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Goodman Retires

After 36 years of service for the Boy Scouts of America, E Urner Goodman retired as a professional Scouter. He had served as Director of Program for twenty years. Goodman’s professional career had started in 1915 when as a 23 year old he was hired by the Philadelphia Council to be a Field Commissioner (now known as Field Executive). He served as Camp Director at Treasure Island Scout Reservation where he started the Order.

Goodman Honorary National Chief

On September 13, 1951 the National OA Committee voted to bestow the title of “Honorary National Chief” on Dr. E. Urner Goodman. Thirty years earlier Goodman had served Wimachtendienk, W.W. as its first Grand Lodge Chieftain, later called National Chief. This honor was made in tribute to the Founder upon his retirement from the BSA.

NOAC 1952

The 1952 NOAC was called the “37th Anniversary Meeting”. For the first time the term Conference is used often to describe the event. The first documented usage of the phrase “National Order of the Arrow Conference” is in a letter following the event written to the National OA Committee by LeRoy Kensrad of Hyas Chuck Kah Sun Klatawa Lodge, Portland, Oregon.

Eisenhower Elected President

Brilliant military five-star General and 34th President of the United States, Dwight D. Eisenhower (“Ike”) is probably best known for his internationally focused politics in response to events involving the Soviet Union and China.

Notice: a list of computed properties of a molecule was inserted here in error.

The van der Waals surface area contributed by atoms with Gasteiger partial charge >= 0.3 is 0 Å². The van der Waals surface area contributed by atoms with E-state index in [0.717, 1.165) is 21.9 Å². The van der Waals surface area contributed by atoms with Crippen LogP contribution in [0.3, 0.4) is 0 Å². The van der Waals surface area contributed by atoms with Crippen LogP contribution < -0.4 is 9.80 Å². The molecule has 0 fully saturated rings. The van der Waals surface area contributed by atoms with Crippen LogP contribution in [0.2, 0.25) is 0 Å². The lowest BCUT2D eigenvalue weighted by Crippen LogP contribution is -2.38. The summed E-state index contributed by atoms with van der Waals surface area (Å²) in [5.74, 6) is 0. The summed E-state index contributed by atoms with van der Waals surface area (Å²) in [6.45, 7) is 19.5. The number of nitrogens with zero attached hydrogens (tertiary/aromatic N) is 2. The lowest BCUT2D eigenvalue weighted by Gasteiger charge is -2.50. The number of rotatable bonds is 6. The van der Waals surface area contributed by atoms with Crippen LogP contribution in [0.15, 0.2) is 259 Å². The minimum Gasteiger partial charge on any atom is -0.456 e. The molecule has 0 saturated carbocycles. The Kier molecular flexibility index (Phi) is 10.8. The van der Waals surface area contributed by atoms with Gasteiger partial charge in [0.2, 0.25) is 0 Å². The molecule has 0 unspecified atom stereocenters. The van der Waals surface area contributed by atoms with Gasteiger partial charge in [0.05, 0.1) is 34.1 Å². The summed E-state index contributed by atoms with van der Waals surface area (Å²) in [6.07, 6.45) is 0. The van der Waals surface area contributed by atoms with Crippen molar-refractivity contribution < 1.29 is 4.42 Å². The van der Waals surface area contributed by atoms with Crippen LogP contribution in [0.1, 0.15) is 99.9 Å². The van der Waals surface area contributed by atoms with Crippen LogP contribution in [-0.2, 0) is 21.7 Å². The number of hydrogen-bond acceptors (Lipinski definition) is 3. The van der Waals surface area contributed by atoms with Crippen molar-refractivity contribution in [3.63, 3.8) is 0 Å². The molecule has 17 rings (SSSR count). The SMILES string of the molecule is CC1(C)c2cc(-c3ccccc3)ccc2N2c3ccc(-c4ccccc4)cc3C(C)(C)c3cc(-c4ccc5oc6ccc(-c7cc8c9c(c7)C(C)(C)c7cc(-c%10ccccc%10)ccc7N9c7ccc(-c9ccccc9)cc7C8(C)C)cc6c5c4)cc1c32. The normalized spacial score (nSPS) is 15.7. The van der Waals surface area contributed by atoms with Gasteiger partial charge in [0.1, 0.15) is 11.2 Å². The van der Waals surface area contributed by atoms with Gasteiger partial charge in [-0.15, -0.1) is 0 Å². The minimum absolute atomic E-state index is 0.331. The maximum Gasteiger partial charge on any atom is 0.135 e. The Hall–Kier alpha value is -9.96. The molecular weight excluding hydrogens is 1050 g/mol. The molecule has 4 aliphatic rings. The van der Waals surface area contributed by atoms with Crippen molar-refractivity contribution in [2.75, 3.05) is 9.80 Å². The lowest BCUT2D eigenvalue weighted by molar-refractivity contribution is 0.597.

Brotherhood Requirements Change

On October 9, 1950, a letter was sent to each lodge chief and lodge adviser through the local Scout Executive. The letter detailed changes in the Order of the Arrow Ceremonials – both Ordeal and Brotherhood. The changes sent were effective immediately and were to be written into the existing ceremonial pamphlets until the changes could be put into the next printing. The National Committee, Order of the Arrow, Norman C. Wood, Secretary signed the letter.

Korean War Armistice

The Korean War (1950 – armistice, 1953) was a military conflict . . .

First to Reach Mt. Everest Summit

After years of dreaming about it and seven weeks of climbing, New Zealander Edmund Hillary and his Sherpa guide Nepalese Tenzing Norgay became the first men to reach the summit of Mt. Everest in the Himalayas, along the border of Nepal and Tibet/China, the highest mountain in the world, at 11:30 a.m. on May 29, 1953.

US Enters Korean War

The Korean war began on June 25, 1950. The Korean peninsula had been ruled by Japan since 1910 and following the surrender of Japan at the end of World War II, Korea was divided along the 38th Parallel with United States troops occupying the Southern part and Soviet troops occupying the Northern part.

National OA Committee Red Sash

In the spring 1950 issue of the National Bulletin, Arrowmen were told that members of the National OA Committee would be available to meet with them at the 1950 NOAC. It was stated that they would be accessible to help members better understand the Order and its policies. Members were also told,

you’ll recognize these men because they will be wearing a special Vigil Honor band on which the colors will be reversed. These bands were made specifically for our Committee so that lodge members could recognize these officials and seek their help.

The Goodman National OA Committee Red Sash

In 1950 the National OA Committee created a reversed color OA Vigil Honor sash so that National OA Committeemen could easily be identified. There were as few as 15 of these special felt Vigil Honor sashes issued. One of these special sashes belonged to E. Urner Goodman. The sash was only used for a few years and after 1954 the sash retired from usage.

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